And whilst the house and techno purists might bask in the knowledge that ahrdcore didn’t last, their complacency can only be shortlived. “The good thing about hardcore was that there was absolutely no way you could associate it with what was going on in the Mecca discos. This was 200 bpm music and an underground scene, whether you thought it was credible or not,” concludes Jamie. “It was outside the major record labels, it was working class, the people into it loved it like nothing else… not there’s no way you’ll find that in a house club these days.”

More Back to Basics Leeds Stuff

Original Post

[Originally published in the Northern Star magazine in November 1992. Excellent photo of Dave and Ali by Mark McNulty]

IT’S nine o’clock on a cold Saturday evening and Ali Cooke and Dave Beer are in their tiny office in the labyrinthine Music Factory, looking suitably shagged out after a trip to the Royal Albert Hall to collect Back to Basics’ prestigious Mixmag club of the year award last night.

The two bleary-eyed promoters clearly enjoyed the occasion to the full. They are not at their best. And all this less than a year after the club’s first night.

“I didn’t even realise you got awards for stuff like that,” Beer says. “When we set the club up, it’s not as if we did it to put ourselves in the limelight.”

“Dave wanted to go to a club where he’d like the music and the people around him,” adds Cooke, who also DJs at Basics. “And I wanted the chance to play the kind of music I want to play.”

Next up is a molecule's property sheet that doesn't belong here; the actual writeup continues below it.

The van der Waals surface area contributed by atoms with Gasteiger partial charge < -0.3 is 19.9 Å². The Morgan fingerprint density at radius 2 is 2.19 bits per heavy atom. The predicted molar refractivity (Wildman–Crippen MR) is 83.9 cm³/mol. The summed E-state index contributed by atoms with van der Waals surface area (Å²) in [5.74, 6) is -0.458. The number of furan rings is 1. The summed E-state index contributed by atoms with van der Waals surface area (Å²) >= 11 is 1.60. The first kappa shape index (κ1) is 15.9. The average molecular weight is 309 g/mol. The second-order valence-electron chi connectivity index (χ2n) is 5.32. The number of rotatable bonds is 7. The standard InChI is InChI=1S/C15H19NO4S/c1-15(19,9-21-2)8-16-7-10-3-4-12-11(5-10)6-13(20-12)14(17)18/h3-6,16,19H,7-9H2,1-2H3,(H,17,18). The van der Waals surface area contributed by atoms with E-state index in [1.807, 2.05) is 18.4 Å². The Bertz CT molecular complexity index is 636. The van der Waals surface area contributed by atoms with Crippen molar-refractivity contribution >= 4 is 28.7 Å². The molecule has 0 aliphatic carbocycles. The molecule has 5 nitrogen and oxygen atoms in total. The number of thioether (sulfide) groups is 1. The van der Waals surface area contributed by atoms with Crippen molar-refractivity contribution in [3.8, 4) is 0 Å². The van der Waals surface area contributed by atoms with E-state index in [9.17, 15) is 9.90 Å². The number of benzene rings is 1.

Back to Basics was different to the ravier end of the market right from the very start, promising to “go three steps further than any other fucker” and over the past year it has redefined, to a certain extent, what’s cool and what’s not on a notoriously fickle club scene.

“We wanted something more relaxed that all the usual mental raving,” says Beer. “That’s why we have a strong door policy. We want people who are into the music rather than people who are coming down and getting wasted and sitting around on the floor all night.”

The club’s flyers emphasised the difference between Basics and everyone else, using both humour and Jamie Reid montages to set out the club’s stall. Whereas most club and rave flyers (then and now) were full of sunbeams and thinly-veiled references to ecstasy, Basics flyers included the warning: “The management reserves the right to politely fuck you off.”


“We were just pissed off with all that Loveboat shit,” explains Beer.

“It just seemed funnier to have a picture of Elvis with his dick out on the front,” adds Cooke, managing to get a sentence in edgeways as Beer takes a rare pause for breath. “And it’s nice to swear on flyers.”

But above all, it’s the music that has played the largest role in establishing the club’s reputation.

“We have a policy of no policy, really,” says Cooke in between bleeps from the intercom as someone else tries to blag the door downstairs. “It’s about playing what you want.”

Residents Cooke and Ralph Lawson provide a solid base of proper, grown-up house and more alternative fare for guests like Andy Weatherall, Lisa Loud, Terry Farley and Mike Pickering to work from [one of Cooke’s charts from earlier in the year features Severed Heads, Boney M and My Bloody Valentine as well as Espiral, Elixir Vitae and Coco, Steel and Lovebomb].

Of course, all this didn’t happen overnight. Basics, it seems, took years of planning.

“We’ve known each other for years,” says Cooke. “We used to play in bands together in Wakefield. They were pretty shit but we always knew what we wanted to look like. It never really happened until now.”

“We weren’t even sure it was going to work in the beginning,” says Beer. “We came into a gay club in town, nobody went there, in fact nobody would be seen dead there…”

Apart from the regular clientele, no?

“We got one floor on a Saturday night, decked the place out like a grotto and got 250 people who were into the same things we were.”

The pair firmly believe that, as Cooke puts it, “you can create a really good atmosphere by having a little bit of an attitude. Like, dressing up to go out, not posing but feeling good about themselves.”